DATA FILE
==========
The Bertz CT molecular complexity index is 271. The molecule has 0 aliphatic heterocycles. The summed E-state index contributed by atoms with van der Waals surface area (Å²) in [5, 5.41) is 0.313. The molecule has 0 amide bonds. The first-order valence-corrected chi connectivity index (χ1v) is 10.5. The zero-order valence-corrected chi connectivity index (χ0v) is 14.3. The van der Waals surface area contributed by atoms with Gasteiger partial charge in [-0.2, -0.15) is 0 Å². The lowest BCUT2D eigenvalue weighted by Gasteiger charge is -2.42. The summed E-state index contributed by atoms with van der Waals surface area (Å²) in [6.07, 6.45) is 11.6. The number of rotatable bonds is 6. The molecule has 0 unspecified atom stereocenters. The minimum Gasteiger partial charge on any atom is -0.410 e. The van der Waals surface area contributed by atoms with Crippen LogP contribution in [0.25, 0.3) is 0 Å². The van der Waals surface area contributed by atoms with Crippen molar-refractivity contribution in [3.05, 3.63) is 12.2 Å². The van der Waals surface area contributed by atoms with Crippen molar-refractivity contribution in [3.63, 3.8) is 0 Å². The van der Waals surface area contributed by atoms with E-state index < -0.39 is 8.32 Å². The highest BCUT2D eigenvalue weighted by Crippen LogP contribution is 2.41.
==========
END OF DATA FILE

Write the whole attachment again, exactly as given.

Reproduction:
The Bertz CT molecular complexity index is 271. The molecule has 0 aliphatic heterocycles. The summed E-state index contributed by atoms with van der Waals surface area (Å²) in [5, 5.41) is 0.313. The molecule has 0 amide bonds. The first-order valence-corrected chi connectivity index (χ1v) is 10.5. The zero-order valence-corrected chi connectivity index (χ0v) is 14.3. The van der Waals surface area contributed by atoms with Gasteiger partial charge in [-0.2, -0.15) is 0 Å². The lowest BCUT2D eigenvalue weighted by Gasteiger charge is -2.42. The summed E-state index contributed by atoms with van der Waals surface area (Å²) in [6.07, 6.45) is 11.6. The number of rotatable bonds is 6. The molecule has 0 unspecified atom stereocenters. The minimum Gasteiger partial charge on any atom is -0.410 e. The van der Waals surface area contributed by atoms with Crippen LogP contribution in [0.25, 0.3) is 0 Å². The van der Waals surface area contributed by atoms with Crippen molar-refractivity contribution in [3.05, 3.63) is 12.2 Å². The van der Waals surface area contributed by atoms with Crippen molar-refractivity contribution in [3.63, 3.8) is 0 Å². The van der Waals surface area contributed by atoms with E-state index < -0.39 is 8.32 Å². The highest BCUT2D eigenvalue weighted by Crippen LogP contribution is 2.41.